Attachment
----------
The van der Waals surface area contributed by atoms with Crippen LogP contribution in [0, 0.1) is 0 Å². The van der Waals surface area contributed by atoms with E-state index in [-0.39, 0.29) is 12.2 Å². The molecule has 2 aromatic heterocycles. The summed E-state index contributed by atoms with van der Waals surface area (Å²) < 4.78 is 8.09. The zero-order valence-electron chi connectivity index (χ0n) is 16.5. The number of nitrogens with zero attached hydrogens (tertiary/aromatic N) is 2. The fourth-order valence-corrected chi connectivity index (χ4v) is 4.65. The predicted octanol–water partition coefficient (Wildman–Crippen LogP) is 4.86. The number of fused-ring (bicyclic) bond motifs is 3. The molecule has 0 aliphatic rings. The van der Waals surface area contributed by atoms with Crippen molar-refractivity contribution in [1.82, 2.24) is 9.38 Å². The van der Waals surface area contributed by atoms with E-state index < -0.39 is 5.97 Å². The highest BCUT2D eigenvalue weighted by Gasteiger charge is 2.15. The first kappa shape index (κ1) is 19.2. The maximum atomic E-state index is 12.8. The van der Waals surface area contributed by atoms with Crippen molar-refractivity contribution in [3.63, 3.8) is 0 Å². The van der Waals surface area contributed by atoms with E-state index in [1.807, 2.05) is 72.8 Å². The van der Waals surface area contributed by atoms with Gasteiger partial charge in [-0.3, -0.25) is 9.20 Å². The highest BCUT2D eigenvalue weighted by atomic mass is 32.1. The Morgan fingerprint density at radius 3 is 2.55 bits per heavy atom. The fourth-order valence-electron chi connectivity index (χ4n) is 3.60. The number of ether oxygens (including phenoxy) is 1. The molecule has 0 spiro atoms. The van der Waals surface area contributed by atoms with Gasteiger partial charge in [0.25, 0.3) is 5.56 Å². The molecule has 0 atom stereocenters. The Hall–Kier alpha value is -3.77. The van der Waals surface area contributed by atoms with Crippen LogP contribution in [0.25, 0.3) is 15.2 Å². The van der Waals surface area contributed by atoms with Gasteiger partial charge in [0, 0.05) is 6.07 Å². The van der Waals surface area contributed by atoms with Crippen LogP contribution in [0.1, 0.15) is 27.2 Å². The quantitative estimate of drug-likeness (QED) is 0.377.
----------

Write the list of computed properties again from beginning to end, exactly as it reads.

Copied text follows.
The van der Waals surface area contributed by atoms with Crippen LogP contribution in [0, 0.1) is 0 Å². The van der Waals surface area contributed by atoms with E-state index in [-0.39, 0.29) is 12.2 Å². The molecule has 2 aromatic heterocycles. The summed E-state index contributed by atoms with van der Waals surface area (Å²) < 4.78 is 8.09. The zero-order valence-electron chi connectivity index (χ0n) is 16.5. The number of nitrogens with zero attached hydrogens (tertiary/aromatic N) is 2. The fourth-order valence-corrected chi connectivity index (χ4v) is 4.65. The predicted octanol–water partition coefficient (Wildman–Crippen LogP) is 4.86. The number of fused-ring (bicyclic) bond motifs is 3. The molecule has 0 aliphatic rings. The van der Waals surface area contributed by atoms with Crippen molar-refractivity contribution in [1.82, 2.24) is 9.38 Å². The van der Waals surface area contributed by atoms with E-state index < -0.39 is 5.97 Å². The highest BCUT2D eigenvalue weighted by Gasteiger charge is 2.15. The first kappa shape index (κ1) is 19.2. The maximum atomic E-state index is 12.8. The van der Waals surface area contributed by atoms with Crippen molar-refractivity contribution in [3.63, 3.8) is 0 Å². The van der Waals surface area contributed by atoms with E-state index in [1.807, 2.05) is 72.8 Å². The van der Waals surface area contributed by atoms with Gasteiger partial charge in [-0.3, -0.25) is 9.20 Å². The highest BCUT2D eigenvalue weighted by atomic mass is 32.1. The Morgan fingerprint density at radius 3 is 2.55 bits per heavy atom. The fourth-order valence-electron chi connectivity index (χ4n) is 3.60. The number of ether oxygens (including phenoxy) is 1. The molecule has 0 spiro atoms. The van der Waals surface area contributed by atoms with Gasteiger partial charge in [0.25, 0.3) is 5.56 Å². The molecule has 0 atom stereocenters. The Hall–Kier alpha value is -3.77. The van der Waals surface area contributed by atoms with Crippen LogP contribution in [0.25, 0.3) is 15.2 Å². The van der Waals surface area contributed by atoms with Gasteiger partial charge in [0, 0.05) is 6.07 Å². The van der Waals surface area contributed by atoms with Crippen LogP contribution in [0.1, 0.15) is 27.2 Å². The quantitative estimate of drug-likeness (QED) is 0.377.